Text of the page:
Biden’s diplomacy push meets its match as Ethiopia unravels

“Visa bans. Trade restrictions. Threats of economic sanctions. And visit after visit from top emissaries, including a U.S. senator bearing a message from President Joe Biden.

For a year, U.S. officials have used these and other instruments in their diplomacy toolbox to persuade, push and pressure Ethiopia’s government and rebel forces to end a vicious civil war believed to have killed thousands of people, left hundreds of thousands starving and displaced millions.

But nothing is working. And things are getting worse.”

Why Ethiopia wants to expel UN officials sounding the alarm on famine

“A civil war between Ethiopia’s federal government and the country’s northern Tigray region, which began late last year, has led to widespread atrocities and created famine conditions in parts of the country. Prime Minister Abiy Ahmed’s decision to expel UN officials from the country comes after they raised concerns about the worsening humanitarian situation.

UN officials have repeatedly warned that Ethiopia’s government is blocking the movement of critical supplies — like medicine, food, and fuel — into the Tigray region, with as little as 10 percent of the needed humanitarian supplies being allowed in. Those accusations were echoed this week by the head of the UN’s humanitarian aid arm, as well as by a UN report finding the region on the brink of famine.”

Ethiopia Is Plunging Into Chaos. It’s Time for a New Dayton Peace Process.

“The bloodshed and cost of last weekend’s offensive launched by the government against Tigrayan forces could begin to exhaust the parties, creating an opening for negotiation. This is the moment to prepare for concerted international action to prevent further chaos and to focus diplomacy on a comprehensive settlement. Secretary Antony Blinken’s recent meeting in Washington with his European Union counterpart Josep Borrell, the African Union’s high representative for the Horn of Africa, former Nigerian President Olusegun Obasanjo, and Sudanese Prime Minister Abdalla Hamdok was a good start. It is the first time Africa, the U.S. and E.U. have met at this level to chart a way forward on the Ethiopian crisis. And President Biden’s Oval Office meeting with Kenyan President Uhuru Kenyatta on Thursday is important, with Kenya now presiding in the U.N. Security Council. This is the level of commitment that will be required for a Dayton-style process to gain traction and be successful.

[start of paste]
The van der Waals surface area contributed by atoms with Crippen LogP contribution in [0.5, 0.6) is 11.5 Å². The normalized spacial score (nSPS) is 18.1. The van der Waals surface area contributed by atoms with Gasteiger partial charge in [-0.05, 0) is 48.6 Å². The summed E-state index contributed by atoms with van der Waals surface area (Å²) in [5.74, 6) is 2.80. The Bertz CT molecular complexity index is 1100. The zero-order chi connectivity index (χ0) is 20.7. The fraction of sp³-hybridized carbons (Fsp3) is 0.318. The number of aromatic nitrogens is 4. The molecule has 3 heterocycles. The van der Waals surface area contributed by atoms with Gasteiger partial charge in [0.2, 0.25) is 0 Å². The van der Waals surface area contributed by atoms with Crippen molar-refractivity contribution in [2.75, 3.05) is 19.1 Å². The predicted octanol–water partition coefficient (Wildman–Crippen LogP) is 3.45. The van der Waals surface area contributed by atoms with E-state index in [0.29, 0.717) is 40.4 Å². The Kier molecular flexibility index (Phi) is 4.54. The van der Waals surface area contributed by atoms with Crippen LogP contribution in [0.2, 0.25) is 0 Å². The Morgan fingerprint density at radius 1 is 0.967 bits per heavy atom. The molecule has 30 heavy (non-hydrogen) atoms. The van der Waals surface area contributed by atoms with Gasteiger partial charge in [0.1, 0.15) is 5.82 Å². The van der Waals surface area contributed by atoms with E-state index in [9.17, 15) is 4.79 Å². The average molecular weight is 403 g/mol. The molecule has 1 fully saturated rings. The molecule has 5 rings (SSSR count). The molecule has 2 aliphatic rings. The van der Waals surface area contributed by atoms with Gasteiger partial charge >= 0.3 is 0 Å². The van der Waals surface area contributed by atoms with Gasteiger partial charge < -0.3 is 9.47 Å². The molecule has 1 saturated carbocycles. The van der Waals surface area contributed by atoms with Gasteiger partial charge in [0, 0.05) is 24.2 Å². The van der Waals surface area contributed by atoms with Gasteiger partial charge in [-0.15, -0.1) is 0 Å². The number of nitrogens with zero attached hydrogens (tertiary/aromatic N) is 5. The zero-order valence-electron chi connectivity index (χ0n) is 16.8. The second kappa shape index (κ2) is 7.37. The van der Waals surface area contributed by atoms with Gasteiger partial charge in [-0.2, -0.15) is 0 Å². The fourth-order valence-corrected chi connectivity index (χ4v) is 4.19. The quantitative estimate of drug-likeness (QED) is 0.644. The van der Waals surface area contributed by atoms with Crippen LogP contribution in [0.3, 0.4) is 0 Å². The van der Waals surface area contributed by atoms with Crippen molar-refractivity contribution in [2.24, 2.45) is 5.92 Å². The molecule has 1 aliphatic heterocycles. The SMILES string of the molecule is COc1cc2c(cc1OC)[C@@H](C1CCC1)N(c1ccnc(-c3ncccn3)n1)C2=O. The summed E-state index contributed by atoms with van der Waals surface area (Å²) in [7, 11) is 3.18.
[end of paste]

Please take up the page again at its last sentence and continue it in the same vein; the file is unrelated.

A future political settlement will need to be comprehensive. It should include lifting the blockade and immediate opening of humanitarian access to Tigray and other regions; the withdrawal of Eritrean troops and a commitment to non-intervention by neighboring powers; the release of political prisoners; negotiation of a new political balance for Ethiopia, with substantial regional autonomy and a fair system of fiscal federalism; and provision for an independent commission to investigate abuses of power.”

Ethiopia is facing a human-made famine

“Ethiopia’s Tigray region is facing a deepening hunger emergency, with about 350,000 people threatened by famine. It is the most severe starvation crisis in the world right now, and it is almost entirely manmade.

The region, located in the north of the country, has been engulfed in conflict since November, when a political dispute between Ethiopia’s central government and the Tigray People’s Liberation Front (TPLF), the political party that represents the Tigray region, erupted into open warfare. The Ethiopian National Defense Force has since partnered with troops from neighboring Eritrea and other militias within Ethiopia, specifically Amhara forces, in the battle against the Tigrayan defense forces.

The fighting has had horrific consequences. There have been credible reports of atrocities being committed by all parties in the conflict, including mass killings, mass rape, and destruction and looting of property. As of April, more than 1.7 million people had been internally displaced, and more than 60,000 refugees have fled to neighboring Sudan since November.

Aid access has been inconsistent, and in May the United Nations confirmed a CNN report that Ethiopian federal troops and allied forces were blocking humanitarian supplies from entering parts of Tigray — a charge the Ethiopian government has denied.”